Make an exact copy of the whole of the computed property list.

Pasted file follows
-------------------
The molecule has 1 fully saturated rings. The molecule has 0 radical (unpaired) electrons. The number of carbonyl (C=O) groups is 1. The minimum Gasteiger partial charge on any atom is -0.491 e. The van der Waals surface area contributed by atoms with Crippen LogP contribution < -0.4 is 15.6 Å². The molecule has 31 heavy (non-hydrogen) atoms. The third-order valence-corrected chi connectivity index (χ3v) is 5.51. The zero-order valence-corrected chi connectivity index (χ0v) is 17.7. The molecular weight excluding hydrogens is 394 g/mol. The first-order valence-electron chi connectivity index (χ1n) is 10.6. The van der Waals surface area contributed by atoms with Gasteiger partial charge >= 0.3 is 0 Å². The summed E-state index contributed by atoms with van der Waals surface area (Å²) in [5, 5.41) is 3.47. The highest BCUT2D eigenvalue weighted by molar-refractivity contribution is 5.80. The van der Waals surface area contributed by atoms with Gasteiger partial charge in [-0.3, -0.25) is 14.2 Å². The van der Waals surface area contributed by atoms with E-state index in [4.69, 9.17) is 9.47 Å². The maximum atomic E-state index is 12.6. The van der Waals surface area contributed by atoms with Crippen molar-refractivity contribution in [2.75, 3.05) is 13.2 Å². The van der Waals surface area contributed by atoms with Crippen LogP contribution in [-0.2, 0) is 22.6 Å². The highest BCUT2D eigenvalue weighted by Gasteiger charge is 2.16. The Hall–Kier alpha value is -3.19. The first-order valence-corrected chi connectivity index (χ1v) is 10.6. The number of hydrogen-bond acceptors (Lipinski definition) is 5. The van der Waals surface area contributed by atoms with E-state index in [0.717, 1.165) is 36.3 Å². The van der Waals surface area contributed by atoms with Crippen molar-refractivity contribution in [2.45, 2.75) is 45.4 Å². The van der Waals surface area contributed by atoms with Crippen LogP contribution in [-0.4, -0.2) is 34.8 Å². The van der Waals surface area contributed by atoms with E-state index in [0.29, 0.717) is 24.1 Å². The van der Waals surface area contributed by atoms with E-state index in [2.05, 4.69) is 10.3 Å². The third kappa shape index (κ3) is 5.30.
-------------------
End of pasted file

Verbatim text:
The molecule has 1 fully saturated rings. The molecule has 0 radical (unpaired) electrons. The number of carbonyl (C=O) groups is 1. The minimum Gasteiger partial charge on any atom is -0.491 e. The van der Waals surface area contributed by atoms with Crippen LogP contribution < -0.4 is 15.6 Å². The molecule has 31 heavy (non-hydrogen) atoms. The third-order valence-corrected chi connectivity index (χ3v) is 5.51. The zero-order valence-corrected chi connectivity index (χ0v) is 17.7. The molecular weight excluding hydrogens is 394 g/mol. The first-order valence-electron chi connectivity index (χ1n) is 10.6. The van der Waals surface area contributed by atoms with Gasteiger partial charge >= 0.3 is 0 Å². The summed E-state index contributed by atoms with van der Waals surface area (Å²) in [5, 5.41) is 3.47. The highest BCUT2D eigenvalue weighted by molar-refractivity contribution is 5.80. The van der Waals surface area contributed by atoms with Gasteiger partial charge in [-0.3, -0.25) is 14.2 Å². The van der Waals surface area contributed by atoms with E-state index in [4.69, 9.17) is 9.47 Å². The maximum atomic E-state index is 12.6. The van der Waals surface area contributed by atoms with Crippen molar-refractivity contribution in [2.75, 3.05) is 13.2 Å². The van der Waals surface area contributed by atoms with Crippen LogP contribution in [-0.2, 0) is 22.6 Å². The highest BCUT2D eigenvalue weighted by Gasteiger charge is 2.16. The Hall–Kier alpha value is -3.19. The first-order valence-corrected chi connectivity index (χ1v) is 10.6. The number of hydrogen-bond acceptors (Lipinski definition) is 5. The van der Waals surface area contributed by atoms with E-state index in [0.717, 1.165) is 36.3 Å². The van der Waals surface area contributed by atoms with Crippen molar-refractivity contribution in [2.45, 2.75) is 45.4 Å². The van der Waals surface area contributed by atoms with Crippen LogP contribution in [-0.4, -0.2) is 34.8 Å². The van der Waals surface area contributed by atoms with E-state index in [0.29, 0.717) is 24.1 Å². The van der Waals surface area contributed by atoms with E-state index in [2.05, 4.69) is 10.3 Å². The third kappa shape index (κ3) is 5.30.